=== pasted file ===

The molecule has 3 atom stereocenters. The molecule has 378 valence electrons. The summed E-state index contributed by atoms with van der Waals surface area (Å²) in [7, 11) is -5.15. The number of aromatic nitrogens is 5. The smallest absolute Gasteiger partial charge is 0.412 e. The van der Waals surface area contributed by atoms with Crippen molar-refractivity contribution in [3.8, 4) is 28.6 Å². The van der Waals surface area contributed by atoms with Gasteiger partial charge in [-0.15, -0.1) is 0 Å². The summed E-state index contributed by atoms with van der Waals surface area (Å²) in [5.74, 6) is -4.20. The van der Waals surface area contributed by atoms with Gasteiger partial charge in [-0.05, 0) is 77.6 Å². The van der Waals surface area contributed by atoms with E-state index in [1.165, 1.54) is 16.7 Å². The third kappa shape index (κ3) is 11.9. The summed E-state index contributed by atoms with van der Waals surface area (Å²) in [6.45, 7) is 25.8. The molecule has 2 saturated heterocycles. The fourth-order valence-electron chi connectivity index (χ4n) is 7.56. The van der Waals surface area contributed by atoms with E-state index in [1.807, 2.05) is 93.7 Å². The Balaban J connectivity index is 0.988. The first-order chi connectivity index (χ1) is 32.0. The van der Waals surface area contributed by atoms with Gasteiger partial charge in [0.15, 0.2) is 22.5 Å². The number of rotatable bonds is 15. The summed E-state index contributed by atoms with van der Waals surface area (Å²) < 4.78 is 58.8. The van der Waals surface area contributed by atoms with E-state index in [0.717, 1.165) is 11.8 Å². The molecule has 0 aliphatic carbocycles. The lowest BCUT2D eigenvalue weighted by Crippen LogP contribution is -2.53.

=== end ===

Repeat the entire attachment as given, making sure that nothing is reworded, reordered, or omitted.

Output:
The molecule has 3 atom stereocenters. The molecule has 378 valence electrons. The summed E-state index contributed by atoms with van der Waals surface area (Å²) in [7, 11) is -5.15. The number of aromatic nitrogens is 5. The smallest absolute Gasteiger partial charge is 0.412 e. The van der Waals surface area contributed by atoms with Crippen molar-refractivity contribution in [3.8, 4) is 28.6 Å². The van der Waals surface area contributed by atoms with Gasteiger partial charge in [-0.15, -0.1) is 0 Å². The summed E-state index contributed by atoms with van der Waals surface area (Å²) in [5.74, 6) is -4.20. The van der Waals surface area contributed by atoms with Gasteiger partial charge in [-0.05, 0) is 77.6 Å². The van der Waals surface area contributed by atoms with E-state index in [1.165, 1.54) is 16.7 Å². The third kappa shape index (κ3) is 11.9. The summed E-state index contributed by atoms with van der Waals surface area (Å²) in [6.45, 7) is 25.8. The molecule has 2 saturated heterocycles. The fourth-order valence-electron chi connectivity index (χ4n) is 7.56. The van der Waals surface area contributed by atoms with E-state index in [1.807, 2.05) is 93.7 Å². The Balaban J connectivity index is 0.988. The first-order chi connectivity index (χ1) is 32.0. The van der Waals surface area contributed by atoms with Gasteiger partial charge in [0.15, 0.2) is 22.5 Å². The number of rotatable bonds is 15. The summed E-state index contributed by atoms with van der Waals surface area (Å²) < 4.78 is 58.8. The van der Waals surface area contributed by atoms with E-state index in [0.717, 1.165) is 11.8 Å². The molecule has 0 aliphatic carbocycles. The lowest BCUT2D eigenvalue weighted by Crippen LogP contribution is -2.53.